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French cocktail. The last tango in Paris



He was a stranger, a madman chasing me, he tried to rape me so I shot him. Case closed.”


Maria Schneider and Marlon Brando were at the borderline of madness, devoted to an endless debauchery. Focused on, day after day, shootings and committed to passion. The first time they saw each other, in the apartment that they both pretended to rent, was epic, full of sensuality and animal sex. A Brando that was already passed out and that cried with truth in his eyes, just like a man that has drunk and lived all he could. The brutal encounter with his wife, bleeding. His prayers and anger dedicated to a Superior Divinity, his impotence caused by not being able to give her her life back. The cold atmosphere, the dirty pension managed by his consort, the home of strange people, of quick and expensive meetings in the dark.  His conversation, now as a widower, with Marcel, his wife’s lover, a double of himself, a lover that drinks the same Bourbon as him, without even liking it.

Maria’s father, now dead, used to be a colonel. Brando’s father was aggressive; he used to frequent many taverns. He was a friend of prostitutes, he was vulgar and a drunk. His Mother was a romantic and drunken woman by heart.

They played games, she was little red riding hood, he was the wolf. She launched into his arms, tired of good guys. He, with his “don’t want to know anything of my past” thing, missing affection and beaten by life.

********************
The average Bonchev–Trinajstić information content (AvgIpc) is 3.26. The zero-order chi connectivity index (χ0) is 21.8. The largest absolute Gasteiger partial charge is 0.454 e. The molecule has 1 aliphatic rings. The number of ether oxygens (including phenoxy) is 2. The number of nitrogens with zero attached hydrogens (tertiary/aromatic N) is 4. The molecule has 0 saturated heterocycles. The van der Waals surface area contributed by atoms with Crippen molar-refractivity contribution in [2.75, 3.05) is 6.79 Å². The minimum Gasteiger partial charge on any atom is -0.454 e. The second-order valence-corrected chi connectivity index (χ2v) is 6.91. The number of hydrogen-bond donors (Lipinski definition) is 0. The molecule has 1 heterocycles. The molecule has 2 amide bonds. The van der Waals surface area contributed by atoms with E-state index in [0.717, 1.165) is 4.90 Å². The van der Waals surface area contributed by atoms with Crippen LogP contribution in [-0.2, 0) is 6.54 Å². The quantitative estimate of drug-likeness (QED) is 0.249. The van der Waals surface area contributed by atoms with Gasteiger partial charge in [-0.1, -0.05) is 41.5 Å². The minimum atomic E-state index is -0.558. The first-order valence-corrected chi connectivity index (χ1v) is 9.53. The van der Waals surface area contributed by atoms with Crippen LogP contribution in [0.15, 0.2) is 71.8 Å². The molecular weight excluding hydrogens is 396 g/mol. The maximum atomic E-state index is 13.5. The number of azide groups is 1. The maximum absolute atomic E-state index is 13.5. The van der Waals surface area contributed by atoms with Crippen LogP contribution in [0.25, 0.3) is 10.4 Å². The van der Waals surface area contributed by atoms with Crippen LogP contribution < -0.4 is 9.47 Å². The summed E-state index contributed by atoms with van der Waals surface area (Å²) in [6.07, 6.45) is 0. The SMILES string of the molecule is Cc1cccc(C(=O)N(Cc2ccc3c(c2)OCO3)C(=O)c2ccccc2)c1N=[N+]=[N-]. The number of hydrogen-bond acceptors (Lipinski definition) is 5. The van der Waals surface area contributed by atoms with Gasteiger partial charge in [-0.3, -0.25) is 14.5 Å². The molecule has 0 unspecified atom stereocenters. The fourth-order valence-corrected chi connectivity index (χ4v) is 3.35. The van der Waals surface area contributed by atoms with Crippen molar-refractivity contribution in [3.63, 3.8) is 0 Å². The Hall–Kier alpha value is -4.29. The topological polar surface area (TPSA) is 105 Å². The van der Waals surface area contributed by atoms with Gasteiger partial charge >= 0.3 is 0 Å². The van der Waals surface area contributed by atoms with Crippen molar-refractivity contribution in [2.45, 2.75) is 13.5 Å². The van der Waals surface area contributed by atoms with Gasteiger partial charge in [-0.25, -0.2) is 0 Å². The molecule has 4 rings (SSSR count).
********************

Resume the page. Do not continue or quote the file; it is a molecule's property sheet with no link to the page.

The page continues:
We are in front of encounters without a previous appointment, wanting to find in the other their lost soul mate. Wandering through the streets of Paris. They danced tango in the ballroom, nothing else mattered, just them. Everyone looked at them. While, they drunk false Champaign, fusing their lives together, triumphing at the dance floor. And as good-bye, he showed his ass to anyone that was staring. He showed it to life.

Days after. A totally chaotic Maria, intoxicated by an obsessive love, begins to run away. She wanted to escape, she runs and runs, while he follows her –at the background music from Gato Barbieri, his sax makes hearts, filled with alcohol, drunk- She finally arrives home, just in time to grab the lift and to get home and…to get home. Brando chases her through the stairs. She opens the door; his foot prevents her from closing it. He finally enters into her world, he hugs her. A familiar noise surrounds the room, the sound from a colonel’s gun. Brando had death wounds; he tried to walk to the terrace and, from there, to the sky. He turns over, in front of her, he leans in the handrail, he takes a chewing gum out of his mouth and he sticks it in the cold iron. His look full of tenderness is directed to the horizon, now out of reach. He dies.

In her mind, he was a stranger, a madman chasing me; he tried to rape me so I shot him. Case closed.




A strong cocktail, like a Martini should be accompanied by the freshness of pineapple and the sensuality of Chambord- French liquor from cognac, raspberries, honey, vanilla and aromatic herbs-. This cocktail was born in France, a few years ago, and it has made this liquor, until today unknown, become very famous in Spain.


Preparation: Serve a quarter of pineapple juice, a quarter of Chambord, two quarts of Grey Goose vodka and three drops of orange bitters in shaker. After beating elegantly, serve it in a big cocktail glass. Edith Piaf’s voice would be a great company.

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